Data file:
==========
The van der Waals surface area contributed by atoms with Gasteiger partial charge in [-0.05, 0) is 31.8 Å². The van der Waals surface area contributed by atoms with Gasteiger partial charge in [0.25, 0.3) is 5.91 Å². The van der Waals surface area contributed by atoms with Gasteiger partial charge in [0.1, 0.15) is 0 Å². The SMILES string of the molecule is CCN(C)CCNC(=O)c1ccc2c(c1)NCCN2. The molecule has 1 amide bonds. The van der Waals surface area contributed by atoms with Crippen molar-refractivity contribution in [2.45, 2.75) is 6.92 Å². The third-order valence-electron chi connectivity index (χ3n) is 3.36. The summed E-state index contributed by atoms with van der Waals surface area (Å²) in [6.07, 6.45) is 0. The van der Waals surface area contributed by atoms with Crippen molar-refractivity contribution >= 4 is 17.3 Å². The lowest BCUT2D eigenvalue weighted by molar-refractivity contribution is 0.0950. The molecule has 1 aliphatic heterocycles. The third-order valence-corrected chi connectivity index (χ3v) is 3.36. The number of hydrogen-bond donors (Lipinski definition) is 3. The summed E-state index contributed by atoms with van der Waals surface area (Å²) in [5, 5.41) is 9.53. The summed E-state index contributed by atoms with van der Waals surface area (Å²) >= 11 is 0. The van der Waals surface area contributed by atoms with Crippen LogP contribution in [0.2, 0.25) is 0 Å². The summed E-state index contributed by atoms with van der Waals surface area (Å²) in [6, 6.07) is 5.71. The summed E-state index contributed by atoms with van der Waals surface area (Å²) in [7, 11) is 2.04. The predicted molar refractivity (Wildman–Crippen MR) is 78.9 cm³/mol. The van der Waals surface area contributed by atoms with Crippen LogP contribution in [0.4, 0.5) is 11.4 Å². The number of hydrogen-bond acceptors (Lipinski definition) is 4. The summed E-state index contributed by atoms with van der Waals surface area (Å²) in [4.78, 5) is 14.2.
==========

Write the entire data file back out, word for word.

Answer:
The van der Waals surface area contributed by atoms with Gasteiger partial charge in [-0.05, 0) is 31.8 Å². The van der Waals surface area contributed by atoms with Gasteiger partial charge in [0.25, 0.3) is 5.91 Å². The van der Waals surface area contributed by atoms with Gasteiger partial charge in [0.1, 0.15) is 0 Å². The SMILES string of the molecule is CCN(C)CCNC(=O)c1ccc2c(c1)NCCN2. The molecule has 1 amide bonds. The van der Waals surface area contributed by atoms with Crippen molar-refractivity contribution in [2.45, 2.75) is 6.92 Å². The third-order valence-electron chi connectivity index (χ3n) is 3.36. The summed E-state index contributed by atoms with van der Waals surface area (Å²) in [6.07, 6.45) is 0. The van der Waals surface area contributed by atoms with Crippen molar-refractivity contribution >= 4 is 17.3 Å². The lowest BCUT2D eigenvalue weighted by molar-refractivity contribution is 0.0950. The molecule has 1 aliphatic heterocycles. The third-order valence-corrected chi connectivity index (χ3v) is 3.36. The number of hydrogen-bond donors (Lipinski definition) is 3. The summed E-state index contributed by atoms with van der Waals surface area (Å²) in [5, 5.41) is 9.53. The summed E-state index contributed by atoms with van der Waals surface area (Å²) >= 11 is 0. The van der Waals surface area contributed by atoms with Crippen LogP contribution in [0.2, 0.25) is 0 Å². The summed E-state index contributed by atoms with van der Waals surface area (Å²) in [6, 6.07) is 5.71. The summed E-state index contributed by atoms with van der Waals surface area (Å²) in [7, 11) is 2.04. The predicted molar refractivity (Wildman–Crippen MR) is 78.9 cm³/mol. The van der Waals surface area contributed by atoms with Crippen LogP contribution in [0.4, 0.5) is 11.4 Å². The number of hydrogen-bond acceptors (Lipinski definition) is 4. The summed E-state index contributed by atoms with van der Waals surface area (Å²) in [4.78, 5) is 14.2.